The Centre, on its part, has refused to budge. Union environment and forests minister Bhupendra Yadav has asserted that the FCR 2022 does not violate the FRA 2006 in any way. Yadav’s ministry has, instead, set in motion the process of constituting a project screening committee in each state and Union territory for reviewing proposals involving diversion of forest land, as per provisions of the new Rules.
The Centre’s obstinate refusal to acknowledge valid grievances aired by critics against the new rules that were, in the first place, drafted without any credible consultation with stakeholders that such a policy overhaul should have warranted may seem ironic at a time when the ruling BJP is aggressively wooing the tribal community.
Knowing the chronology
However, the Modi government’s recent track record on critical policy and legislative initiatives that imperil the environment and threaten tribals/OTFDs with large scale displacement in the name of development establishes a clear pattern of wreaking ecological hara-kiri. To borrow a quotable phrase from an eminent member of the Modi cabinet — “aap chronology samajhiye” (you need to understand the chronology).
In June 2020, while the country was still grappling with a raging COVID pandemic, the Modi government decided to open up 41 coal blocks across the country for commercial mining. These coal blocks, 11 of them in Madhya Pradesh, nine each in Jharkhand, Chhattisgarh and Odisha and three in Maharashtra, are located within dense forest areas inhabited by a heavy concentration of tribal/OTFD populations.
The decision, taken after Modi’s big push for an Atmanirbhar Bharat (self-dependent India), not only opened up commercial mining for the private sector but also lifted all end-use restrictions on the 225 million tonnes of coal that these blocks could potentially produce annually.
The logic: the Centre estimated it could generate Rs. 33,000 crore in investments from private players over the next five years from these coal blocks. The new policy was also aimed at substantially reducing India’s need to import nearly 250 million tonnes of coal annually.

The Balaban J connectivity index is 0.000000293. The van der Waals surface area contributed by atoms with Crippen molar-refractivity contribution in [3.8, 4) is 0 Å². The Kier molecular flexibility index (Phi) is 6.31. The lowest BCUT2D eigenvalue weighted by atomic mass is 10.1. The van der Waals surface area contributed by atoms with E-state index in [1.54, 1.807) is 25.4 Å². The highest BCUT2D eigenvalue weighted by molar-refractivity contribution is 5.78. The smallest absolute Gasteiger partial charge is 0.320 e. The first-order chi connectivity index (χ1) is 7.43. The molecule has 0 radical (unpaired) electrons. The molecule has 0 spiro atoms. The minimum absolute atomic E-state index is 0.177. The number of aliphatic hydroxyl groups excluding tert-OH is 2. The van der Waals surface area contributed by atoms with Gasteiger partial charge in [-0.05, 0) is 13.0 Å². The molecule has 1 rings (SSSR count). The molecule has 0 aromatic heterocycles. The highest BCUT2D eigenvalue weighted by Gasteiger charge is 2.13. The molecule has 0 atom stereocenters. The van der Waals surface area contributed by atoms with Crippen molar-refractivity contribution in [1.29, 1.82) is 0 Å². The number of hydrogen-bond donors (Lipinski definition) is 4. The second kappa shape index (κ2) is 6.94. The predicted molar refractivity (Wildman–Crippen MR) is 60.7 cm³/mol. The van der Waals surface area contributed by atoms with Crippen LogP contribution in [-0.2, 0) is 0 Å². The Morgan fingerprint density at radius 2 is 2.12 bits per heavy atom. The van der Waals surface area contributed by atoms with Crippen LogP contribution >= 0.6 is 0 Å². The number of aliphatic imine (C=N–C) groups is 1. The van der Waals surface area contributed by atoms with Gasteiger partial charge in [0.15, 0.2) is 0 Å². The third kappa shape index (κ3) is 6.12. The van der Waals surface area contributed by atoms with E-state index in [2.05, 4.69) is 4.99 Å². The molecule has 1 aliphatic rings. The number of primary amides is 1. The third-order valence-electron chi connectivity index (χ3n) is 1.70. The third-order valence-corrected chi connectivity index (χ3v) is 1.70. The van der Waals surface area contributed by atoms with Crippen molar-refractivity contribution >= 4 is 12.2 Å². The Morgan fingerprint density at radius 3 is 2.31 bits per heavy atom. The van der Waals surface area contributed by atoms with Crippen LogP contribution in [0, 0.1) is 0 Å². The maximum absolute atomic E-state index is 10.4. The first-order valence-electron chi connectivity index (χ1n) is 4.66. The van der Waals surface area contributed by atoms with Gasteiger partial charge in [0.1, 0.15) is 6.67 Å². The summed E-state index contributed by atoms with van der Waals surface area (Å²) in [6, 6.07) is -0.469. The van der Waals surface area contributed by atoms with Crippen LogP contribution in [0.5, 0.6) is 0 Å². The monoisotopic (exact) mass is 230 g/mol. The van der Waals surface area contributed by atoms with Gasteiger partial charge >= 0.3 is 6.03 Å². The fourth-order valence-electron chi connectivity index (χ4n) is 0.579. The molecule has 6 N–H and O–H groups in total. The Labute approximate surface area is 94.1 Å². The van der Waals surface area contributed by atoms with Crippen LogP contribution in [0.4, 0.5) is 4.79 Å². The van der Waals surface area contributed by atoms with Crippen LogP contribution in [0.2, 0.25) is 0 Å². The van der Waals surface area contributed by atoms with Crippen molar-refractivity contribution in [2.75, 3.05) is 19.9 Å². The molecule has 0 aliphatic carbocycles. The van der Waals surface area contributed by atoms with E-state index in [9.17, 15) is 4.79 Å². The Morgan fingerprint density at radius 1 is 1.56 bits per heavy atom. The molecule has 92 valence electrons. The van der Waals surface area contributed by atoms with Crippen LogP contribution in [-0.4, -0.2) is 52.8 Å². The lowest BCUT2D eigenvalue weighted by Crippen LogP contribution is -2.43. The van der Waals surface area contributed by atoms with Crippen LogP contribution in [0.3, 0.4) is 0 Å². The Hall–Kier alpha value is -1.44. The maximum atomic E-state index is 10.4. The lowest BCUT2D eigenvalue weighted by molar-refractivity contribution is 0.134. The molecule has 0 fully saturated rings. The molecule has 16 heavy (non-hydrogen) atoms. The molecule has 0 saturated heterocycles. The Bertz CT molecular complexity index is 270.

The arguments in favour of the Centre’s decision seemed rational. But then, that’s how governments usually try to win all debates over environment versus development and rights versus profits.
Like the FCR 2022, the Centre’s plan to open up these forests for coal mining by private players was taken without any consultation with tribal rights’ activists, environment experts or the in situ population and gram sabhas of the affected areas.
The decision did trigger a backlash from environmentalists, tribals and the Opposition but with the coronavirus-induced restrictions on public gatherings at the time, there were no street agitations against the move — not that they would have made any difference to the government.
Cost of private coal mining
The environmental cost that private commercial mining of coal would exact can be gauged from the fact that each of these blocks has a minimum 50 percent forest cover. Coal blocks like Morga II, located within Chhattisgarh’s Hasdeo Arand forests that have seen recurring protests by tribals against attempts by successive governments to exploit this mineral rich region, have 85 percent forest land. Similarly, the Gotitoria East coal block in MP has an 80 percent forest cover.
Critics had then pointed out that allowing commercial coal mining in these forests didn’t just put the ecology at grave risk or threaten the local population but was also constitutionally untenable as it denied Adivasis their constitutional right to self-govern.
The Panchayats (Extension to the Scheduled Areas) Act, 1966 and provisions listed under Schedule V of the Constitution define the role of gram sabhas as the primary decision-making body of a village. The Supreme Court had also, in 2013, held that ownership of minerals should be vested with the land owners (tribals and OTFDs) as the FRA defines forests as a community property of the gram sabha.